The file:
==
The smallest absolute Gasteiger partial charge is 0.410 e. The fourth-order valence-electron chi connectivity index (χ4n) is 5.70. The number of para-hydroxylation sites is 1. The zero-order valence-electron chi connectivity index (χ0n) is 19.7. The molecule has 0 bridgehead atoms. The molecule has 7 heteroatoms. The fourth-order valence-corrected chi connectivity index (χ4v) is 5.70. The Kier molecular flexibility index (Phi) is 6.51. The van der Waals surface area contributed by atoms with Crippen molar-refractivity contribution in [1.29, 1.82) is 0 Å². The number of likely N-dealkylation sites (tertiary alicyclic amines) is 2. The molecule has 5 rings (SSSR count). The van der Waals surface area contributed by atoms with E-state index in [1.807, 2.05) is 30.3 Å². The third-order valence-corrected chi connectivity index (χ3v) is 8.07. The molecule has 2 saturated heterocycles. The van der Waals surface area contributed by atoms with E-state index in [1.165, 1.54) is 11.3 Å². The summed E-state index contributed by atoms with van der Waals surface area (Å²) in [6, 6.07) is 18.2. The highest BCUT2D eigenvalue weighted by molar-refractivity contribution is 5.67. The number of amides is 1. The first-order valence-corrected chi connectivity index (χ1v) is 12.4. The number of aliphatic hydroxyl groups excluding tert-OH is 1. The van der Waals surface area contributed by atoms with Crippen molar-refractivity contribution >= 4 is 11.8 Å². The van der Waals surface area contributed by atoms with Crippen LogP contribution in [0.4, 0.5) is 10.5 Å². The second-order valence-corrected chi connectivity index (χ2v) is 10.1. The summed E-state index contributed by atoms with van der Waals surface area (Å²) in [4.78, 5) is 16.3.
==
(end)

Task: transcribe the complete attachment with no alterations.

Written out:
The smallest absolute Gasteiger partial charge is 0.410 e. The fourth-order valence-electron chi connectivity index (χ4n) is 5.70. The number of para-hydroxylation sites is 1. The zero-order valence-electron chi connectivity index (χ0n) is 19.7. The molecule has 0 bridgehead atoms. The molecule has 7 heteroatoms. The fourth-order valence-corrected chi connectivity index (χ4v) is 5.70. The Kier molecular flexibility index (Phi) is 6.51. The van der Waals surface area contributed by atoms with Crippen molar-refractivity contribution in [1.29, 1.82) is 0 Å². The number of likely N-dealkylation sites (tertiary alicyclic amines) is 2. The molecule has 5 rings (SSSR count). The van der Waals surface area contributed by atoms with E-state index in [1.807, 2.05) is 30.3 Å². The third-order valence-corrected chi connectivity index (χ3v) is 8.07. The molecule has 2 saturated heterocycles. The van der Waals surface area contributed by atoms with E-state index in [1.165, 1.54) is 11.3 Å². The summed E-state index contributed by atoms with van der Waals surface area (Å²) in [6, 6.07) is 18.2. The highest BCUT2D eigenvalue weighted by molar-refractivity contribution is 5.67. The number of amides is 1. The first-order valence-corrected chi connectivity index (χ1v) is 12.4. The number of aliphatic hydroxyl groups excluding tert-OH is 1. The van der Waals surface area contributed by atoms with Crippen molar-refractivity contribution >= 4 is 11.8 Å². The van der Waals surface area contributed by atoms with Crippen LogP contribution in [0.4, 0.5) is 10.5 Å². The second-order valence-corrected chi connectivity index (χ2v) is 10.1. The summed E-state index contributed by atoms with van der Waals surface area (Å²) in [4.78, 5) is 16.3.